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These are my people
Sudie Crouch

I consider myself more of an animal person than a people person.

In fact, I tend to prefer the company of animals over humans about 99.9999% of the time.

“Animals are not jerks; if they do something, they have a good reason for it,” I stated one day.

“Why did Doodle bark at me then?” Mama asked. The only person the pittie-mix has ever barked at is Mama.

“Because you undoubtedly deserved it,” I replied. “Animals are so much better than people. I think I just really don’t like people.”

“Now, baby,” my uncle began. “Don’t be like that. Animals are wonderful and love us, but we need people.”
“No, we don’t,” I said.

He tsked-tsked under his breath. “Yes, we do, baby. Don’t be hating your fellow man. We need one another. Dogs, cats, and all those other critters you love are good. They give us unconditional love and bring us joy. But we need people.”

As much as I adore my uncle, I disagreed.

People could be rude, hateful, surly. They would lie to you, were untrustworthy, and would take advantage of you if they could.

“You are describing the way the little pit treats me,” Mama interrupted my list of people complaints to declare.

“Baby, people ain’t that bad,” my uncle said gently. “And people need people. You gotta start looking for the good in them. Or all you will find is the flaws.”

It was shocking to hear my uncle say such things. Not because he was normally so quiet but because he is an ardent animal lover. I thought for sure he preferred the company of animals to people, too.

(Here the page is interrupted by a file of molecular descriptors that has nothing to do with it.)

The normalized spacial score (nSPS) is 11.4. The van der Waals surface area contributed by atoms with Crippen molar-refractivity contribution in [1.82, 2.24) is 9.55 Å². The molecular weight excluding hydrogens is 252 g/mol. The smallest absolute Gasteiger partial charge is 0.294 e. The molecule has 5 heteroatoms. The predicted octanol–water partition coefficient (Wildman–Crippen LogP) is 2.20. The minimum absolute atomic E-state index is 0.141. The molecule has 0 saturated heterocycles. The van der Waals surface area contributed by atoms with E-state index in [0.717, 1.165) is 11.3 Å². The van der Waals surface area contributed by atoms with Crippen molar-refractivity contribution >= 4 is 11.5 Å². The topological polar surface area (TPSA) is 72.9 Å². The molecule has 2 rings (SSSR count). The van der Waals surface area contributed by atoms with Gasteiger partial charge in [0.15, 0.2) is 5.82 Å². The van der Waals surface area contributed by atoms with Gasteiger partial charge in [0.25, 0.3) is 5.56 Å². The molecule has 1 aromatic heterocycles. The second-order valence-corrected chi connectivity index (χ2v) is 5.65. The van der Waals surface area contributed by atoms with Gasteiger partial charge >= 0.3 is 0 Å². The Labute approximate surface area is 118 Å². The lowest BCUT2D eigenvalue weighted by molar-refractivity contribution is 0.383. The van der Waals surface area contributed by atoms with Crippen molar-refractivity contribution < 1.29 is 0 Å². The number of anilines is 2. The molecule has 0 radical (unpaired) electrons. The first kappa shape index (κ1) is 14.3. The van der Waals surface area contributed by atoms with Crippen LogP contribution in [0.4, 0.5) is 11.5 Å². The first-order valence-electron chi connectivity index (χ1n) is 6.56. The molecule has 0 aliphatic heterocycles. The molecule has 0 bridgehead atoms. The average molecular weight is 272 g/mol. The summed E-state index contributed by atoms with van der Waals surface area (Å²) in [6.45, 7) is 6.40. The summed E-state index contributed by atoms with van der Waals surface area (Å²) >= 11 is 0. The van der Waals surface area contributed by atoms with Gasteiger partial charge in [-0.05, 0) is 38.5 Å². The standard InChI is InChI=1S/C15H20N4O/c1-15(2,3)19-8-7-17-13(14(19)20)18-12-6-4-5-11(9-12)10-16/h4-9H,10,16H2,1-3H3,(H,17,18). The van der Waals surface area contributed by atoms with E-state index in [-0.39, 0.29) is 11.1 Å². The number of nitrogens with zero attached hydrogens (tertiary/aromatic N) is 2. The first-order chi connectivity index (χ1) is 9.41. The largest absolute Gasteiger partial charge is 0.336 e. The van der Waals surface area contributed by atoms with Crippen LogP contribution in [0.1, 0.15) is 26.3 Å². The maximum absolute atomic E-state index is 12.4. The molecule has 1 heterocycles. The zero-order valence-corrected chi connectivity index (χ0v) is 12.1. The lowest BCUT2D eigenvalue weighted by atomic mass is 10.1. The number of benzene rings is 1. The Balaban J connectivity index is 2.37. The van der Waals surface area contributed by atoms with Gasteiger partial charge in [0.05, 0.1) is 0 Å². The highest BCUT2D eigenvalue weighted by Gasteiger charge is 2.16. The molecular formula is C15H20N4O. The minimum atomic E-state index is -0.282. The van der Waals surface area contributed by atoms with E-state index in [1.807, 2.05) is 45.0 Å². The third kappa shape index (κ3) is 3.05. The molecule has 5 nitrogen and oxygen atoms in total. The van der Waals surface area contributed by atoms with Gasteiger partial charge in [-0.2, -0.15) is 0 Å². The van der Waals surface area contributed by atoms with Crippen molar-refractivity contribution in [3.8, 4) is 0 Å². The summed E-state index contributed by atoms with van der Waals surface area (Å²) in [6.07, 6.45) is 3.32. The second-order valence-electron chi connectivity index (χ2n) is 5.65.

Mama can get on to me about something and I pay her nary a bit of attention. She is always fussing about something I do or say.

But if my sweet, kind-hearted uncle says anything, I take notice.

Did I need to look for the goodness in people?

It could be so hard, or at least that is how it felt to me.

I stood by my earlier litany; people were often not as warm and cuddly as a puppy or a kitten.

Granny didn’t seem to like most people. She didn’t seem to like most animals either though, only finding an affinity for Mama’s Bennie when the little fluffy feline snarled at her.

In retrospection, I even questioned if Granny liked us sometimes.

So, how would I start to like people more?

What should I look for?

I thought of the one or two friends I have and what I liked about them.

They were animal lovers, like me.

They were introverts, like me.

They held views about life that were similar to mine.

These, these were my people.

But what about other people?

The individuals who will save every receipt just in case they need it, then throw it out the day before something needs returning?

The mothers who have packed a Lunchable in their child’s bag on more than one morning because they didn’t feel like bagging carrots and making something healthy?

The people that don’t have voicemail on any of their phones because they aren’t going to check it or return a call anyway?

The ones that change into their jammies the minute they come home?

Those, each and every one, are my people as well. Even if I didn’t know them.

But what about those that didn’t share all those things?

What did that mean about them?

My uncle, with his infinite wisdom, would tell me that they needed to be loved any way as a fellow human being.

Even the ones that I disagreed with, the ones that held different likes, attitudes, opinions, and views?

I knew what he was going to say before he said it.

“But –”

He shook his head without saying a word. My ‘but’ was not going to get very far in this argument.

Those people needed to be my people, too.

Even if they were unlovable, critical, and had a crappy attitude at times.

They may be the very ones in need of belonging to someone the most.

“Those aren’t my people though,” I muttered.

“They don’t have to be your people,” my uncle began, “but you still have to love them.”

So, in a way, I guess they are my people.

The furry creatures are still tops in my book by a country mile though.